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To Which Extent Were the Financial Institutions Affected by the Recent Ffinancial Crisis?

Financial crisis can be referred to as a period when there is decline or no economic growth. The recent global financial crisis that affected financial institutions in the US can be traced back to December 2007. The genesis of the problem could be attributed to the collapse of the US subprime mortgage and the fall of the price of house units in the United States and other developed economies. The situation was made worse by an upsurge in oil and food crises. This paper is not going to dwell on the causes of the recent financial crisis but on the extent to which it affected financial institutions in the US and Europe.

One indicator that can be used to gauge the extent of the recent financial crisis that hit US was that trillions of money was used in bailing out the collapsed institutions if not on those on the verge of collapsing.  It is due to this crisis that merging and acquisition of corporations resulted. Also as a consequence to this, many people lost their jobs. In order to prevent total collapse of these institutions, the governments of developed economies rescued them with bail-outs. For example, the US spent about 14.5 trillion dollars on bail-outs while European nations spent about 2 billion dollars.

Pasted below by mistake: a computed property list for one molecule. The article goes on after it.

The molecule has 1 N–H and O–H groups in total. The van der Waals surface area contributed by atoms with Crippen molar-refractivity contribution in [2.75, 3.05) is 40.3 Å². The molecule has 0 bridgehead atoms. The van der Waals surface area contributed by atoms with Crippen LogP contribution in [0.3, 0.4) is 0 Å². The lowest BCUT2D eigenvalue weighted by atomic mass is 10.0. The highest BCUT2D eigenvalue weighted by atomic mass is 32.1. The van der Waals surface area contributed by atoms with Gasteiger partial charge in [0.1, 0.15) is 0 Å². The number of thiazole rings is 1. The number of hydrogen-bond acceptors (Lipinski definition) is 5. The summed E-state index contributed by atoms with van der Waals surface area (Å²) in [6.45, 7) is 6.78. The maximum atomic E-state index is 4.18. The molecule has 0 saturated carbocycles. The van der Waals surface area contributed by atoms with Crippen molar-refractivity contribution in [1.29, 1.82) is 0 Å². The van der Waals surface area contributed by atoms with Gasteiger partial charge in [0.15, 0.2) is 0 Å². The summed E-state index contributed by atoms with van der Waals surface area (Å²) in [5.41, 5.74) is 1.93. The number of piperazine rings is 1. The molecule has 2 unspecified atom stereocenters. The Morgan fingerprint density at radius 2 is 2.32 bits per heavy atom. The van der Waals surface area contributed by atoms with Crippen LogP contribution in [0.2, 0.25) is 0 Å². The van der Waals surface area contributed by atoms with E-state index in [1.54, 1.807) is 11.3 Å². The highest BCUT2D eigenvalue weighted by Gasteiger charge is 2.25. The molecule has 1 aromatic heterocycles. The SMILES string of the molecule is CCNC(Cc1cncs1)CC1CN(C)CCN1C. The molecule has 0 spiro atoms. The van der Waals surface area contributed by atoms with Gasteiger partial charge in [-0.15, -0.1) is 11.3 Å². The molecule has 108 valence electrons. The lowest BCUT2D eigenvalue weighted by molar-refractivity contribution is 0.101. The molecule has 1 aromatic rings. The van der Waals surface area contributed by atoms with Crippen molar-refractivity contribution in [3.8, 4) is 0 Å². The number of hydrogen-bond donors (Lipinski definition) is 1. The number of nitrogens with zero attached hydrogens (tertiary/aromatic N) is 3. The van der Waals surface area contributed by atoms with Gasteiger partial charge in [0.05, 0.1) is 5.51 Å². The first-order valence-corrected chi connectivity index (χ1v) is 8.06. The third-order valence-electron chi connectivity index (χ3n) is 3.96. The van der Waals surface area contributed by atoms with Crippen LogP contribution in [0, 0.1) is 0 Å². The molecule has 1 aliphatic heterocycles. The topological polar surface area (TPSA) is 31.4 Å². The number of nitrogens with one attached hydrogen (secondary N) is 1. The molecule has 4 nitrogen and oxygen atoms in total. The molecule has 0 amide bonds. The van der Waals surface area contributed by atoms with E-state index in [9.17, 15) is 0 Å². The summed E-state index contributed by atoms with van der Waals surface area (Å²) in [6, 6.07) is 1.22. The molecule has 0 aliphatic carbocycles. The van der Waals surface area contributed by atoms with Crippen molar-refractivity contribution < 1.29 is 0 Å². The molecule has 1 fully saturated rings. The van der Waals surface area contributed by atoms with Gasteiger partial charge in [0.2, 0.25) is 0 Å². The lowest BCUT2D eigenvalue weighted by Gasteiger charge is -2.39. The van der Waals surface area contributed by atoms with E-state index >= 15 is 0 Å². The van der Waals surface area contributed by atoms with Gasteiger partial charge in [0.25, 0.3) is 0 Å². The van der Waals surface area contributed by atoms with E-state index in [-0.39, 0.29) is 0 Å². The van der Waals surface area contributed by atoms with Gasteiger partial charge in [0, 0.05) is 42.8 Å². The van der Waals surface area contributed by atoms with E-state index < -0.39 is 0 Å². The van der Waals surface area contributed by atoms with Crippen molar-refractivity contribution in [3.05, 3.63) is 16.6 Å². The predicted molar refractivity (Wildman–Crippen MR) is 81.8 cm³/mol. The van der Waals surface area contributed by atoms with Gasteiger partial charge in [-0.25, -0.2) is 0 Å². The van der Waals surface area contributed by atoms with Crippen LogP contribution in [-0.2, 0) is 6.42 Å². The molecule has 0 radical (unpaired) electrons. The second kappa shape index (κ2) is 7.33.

Another thing that can be used to measure its extent is the fact that the government bailed these institutions irrespective of who or what led to their collapse. This shows how determined the government was in saving them. This move became very unpopular as it seemed like the governments were socializing the problems of these institutions while privatizing the benefits.

The fact that the problem was not restricted to US alone is another indicator of the extent to which the crisis affected the world. To understand how this affected other nations, one needs to look at the global role big banks play in the economy. So, when there is a credit crunch in any of the economic giants, the ripple effect is felt everywhere. For example, the financial crisis in US also affected some European nations such as Greece and Iceland. Their financial institutions collapsed and needed to be bailed out. For example, in Iceland the institutions had virtually collapsed a situation that forced the government to borrow some bail out money from the International Monetary fund (IMF).

It is right to conclude that if subprime mortgage had been checked in good time perhaps the situation could not have as worse as it turned to be. What was initially thought to be a US problem turned to be a global economic crisis with the worst hit nations being those in the Euro Zone. Financial institutions had to be bailed out or else they would have collapsed completely.